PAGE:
The VA has Changed Reimbursement Rules for Prosthetics

The Department of Veterans Affairs has unilaterally decided to assign reimbursement amounts to prosthetic feet that are not consistent with the Center for Medicare Services. As a result of their action, veterans do not have the same access to certain prosthetic feet that those with Medicare, Medicaid, and private insurance receive.

Read the letter from five Congressional members to the Secretary of the VA.

Take action now! Take a few minutes to send a prewritten letter to your representatives in Congress.

Veterans – use this letter.

Practitioners – use this letter.

Anyone else can click on one of the links above and customize the letter to your own circumstances.



2016 Draft LCD Updates

The July 2015 LCD Draft proposal that would have limited access to prosthetic care for Medicare patients generated a flurry of activity by organizations serving the prosthetic community, patients, and other advocates. The LCD was not enacted but CMS began the process of  convening a workgroup of clinicians, researchers, and policy specialists to develop a consensus statement. The effects of the LCD have already been felt in the private sector, as several insurers removed coverage for vacuum pumps (as in the LCD) following the proposal. For this reason, an official rescission of the LCD remains a high priority for the O&P community.

In June 2016, as a result of the series of actions taken by the American Orthotic & Prosthetic Association (AOPA), important language was inserted into the Committee report which has been prepared to explain the 2017 Senate Labor/HHS Appropriations Bill.  This is an important directive to CMS, essentially that in light of reductions in Medicare prosthetic spend over 2012-2014, there seems no necessity for intervention to change the LCD, and instructing CMS to consult with clinicians, patients and prosthetist groups before releasing any new or revised version of the LCD.

The language included in the report is as follows:

“The Committee recognizes that Medicare payments for all prosthetics, and especially the newer advanced technologies, have declined over each of the years 2010-2014.  The committee encourages CMS to consult broadly with clinicians, patient groups, and the prosthetics field regarding revisions to the draft Local Coverage Determination, prior to publishing an updated draft policy for public comment.”

One of the events leading to this inclusion in the report was a series of meetings between Prosthetist Tom Watson and Sen. Majority Leader Mitch McConnell. Read the letter sent from Sen. McConnell to CMS’ Acting Director Andy Slavitt.

On April 21, 2016, AOPA held a press conference call to discuss the impact that CMS’ proposed Lower Limb LCD is having in the private sector. Media participants heard from AOPA President Elect Michael Oros, CPO, FAAOP and two amputees who have been affected by the new policies. Listen to the audio from the call and the press release summarizing the call.

On April 25, Rep. Renee Ellmers (R-NC) and Rep. Jan Schakowsky (D-IL) introduced H.R. 5045, a bill that would establish a moratorium on any action on the LCD through Spring 2017 and remove the withdrawn LCD from the CMS and DME MAC websites and establishing that, contrary to some legal interpretations at HHS, CMS indeed can, and is obliged to manage and instruct its contractors what to do across topics including LCD issues.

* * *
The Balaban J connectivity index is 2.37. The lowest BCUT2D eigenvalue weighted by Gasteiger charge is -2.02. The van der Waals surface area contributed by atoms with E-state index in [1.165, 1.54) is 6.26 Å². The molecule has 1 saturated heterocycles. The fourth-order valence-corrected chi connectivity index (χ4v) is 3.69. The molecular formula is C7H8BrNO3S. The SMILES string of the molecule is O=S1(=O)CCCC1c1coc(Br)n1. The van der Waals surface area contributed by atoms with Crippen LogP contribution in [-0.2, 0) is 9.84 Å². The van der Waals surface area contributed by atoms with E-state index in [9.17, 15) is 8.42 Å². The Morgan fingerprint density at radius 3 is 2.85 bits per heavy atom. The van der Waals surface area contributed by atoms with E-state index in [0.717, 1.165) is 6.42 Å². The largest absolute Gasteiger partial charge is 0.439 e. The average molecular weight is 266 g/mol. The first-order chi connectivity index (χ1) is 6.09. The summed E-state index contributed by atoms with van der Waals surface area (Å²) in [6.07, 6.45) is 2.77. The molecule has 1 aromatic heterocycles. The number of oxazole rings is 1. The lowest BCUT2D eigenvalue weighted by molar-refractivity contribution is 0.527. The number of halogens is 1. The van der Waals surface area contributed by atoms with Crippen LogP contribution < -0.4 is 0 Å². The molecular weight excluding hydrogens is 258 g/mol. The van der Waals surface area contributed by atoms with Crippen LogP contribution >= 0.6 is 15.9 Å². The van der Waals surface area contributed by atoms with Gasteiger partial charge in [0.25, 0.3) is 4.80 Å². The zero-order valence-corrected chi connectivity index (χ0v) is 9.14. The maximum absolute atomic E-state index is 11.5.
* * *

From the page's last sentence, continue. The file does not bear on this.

The next day, the first fruits of a months-long effort spearheaded by AOPA appeared as the House Oversight and Government Reform Committee released a letter it has initiated to HHS Secretary Sylvia Mathews Burwell, criticizing the prosthetic LCD efforts of CMS and its contractors, and launching an oversight inquiry with a request for a substantial collection of documents.
We will keep everyone updated on any further developments.

Prosthetist Speaks to United Nations, Highlighting Value and Potential of 3-D Printing Technology in Third World Environments Where Access to Traditional Components is Limited, and in Mass Injuries

Jeff Erenstone, CPO

Jeff Erenstone, CPO, President of Create Prosthetics and member of the eNABLE Advisory Boards, addressed the United Nations, during a panel headed by the UN ambassador of Iraq and sponsored by UN Mine Action Service (UNMAS) about the value and potential of 3D printed prosthetics in Third World Environments and conflict zones.  He discussed the evolution of 3D printed prosthetics from “over hyped” plastic toys to devices that, when properly constructed in accordance with all FDA regulatory controls may be considered medical grade.  He shared his experience with recent efforts in Haiti and how his team focused on educating the local prosthetists on this technology and giving them the control over deciding if a 3D printed device is appropriate or to stick with a more conventional device.

Part of his address included one of the great benefits of 3D printed devices – that the components can be fabricated on-site.  This is especially valuable in conflict zones where shipping supplies is especially difficult. He plans continue to talk with UNMAS about their efforts to deploy relatively low cost 3D printed devices in Iraq and Syria.

Other panelists included the Ambassador of Iraq, who spoke about the great need for long term care of IED victims in north Iraq.  The UNMAS representative supported the information provided by the Ambassador and explained the actions that UNMAS are taking to deal with this area and other areas around the map.  Ned Norton of the Hercules Project also addressed the UN, as he has been working to supply people in conflict zones physical therapy free to people with disabilities.

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Cutting Edge Lower Limb Prosthetics

Touching Video of Girl Receiving Doll with Matching Prosthetic Leg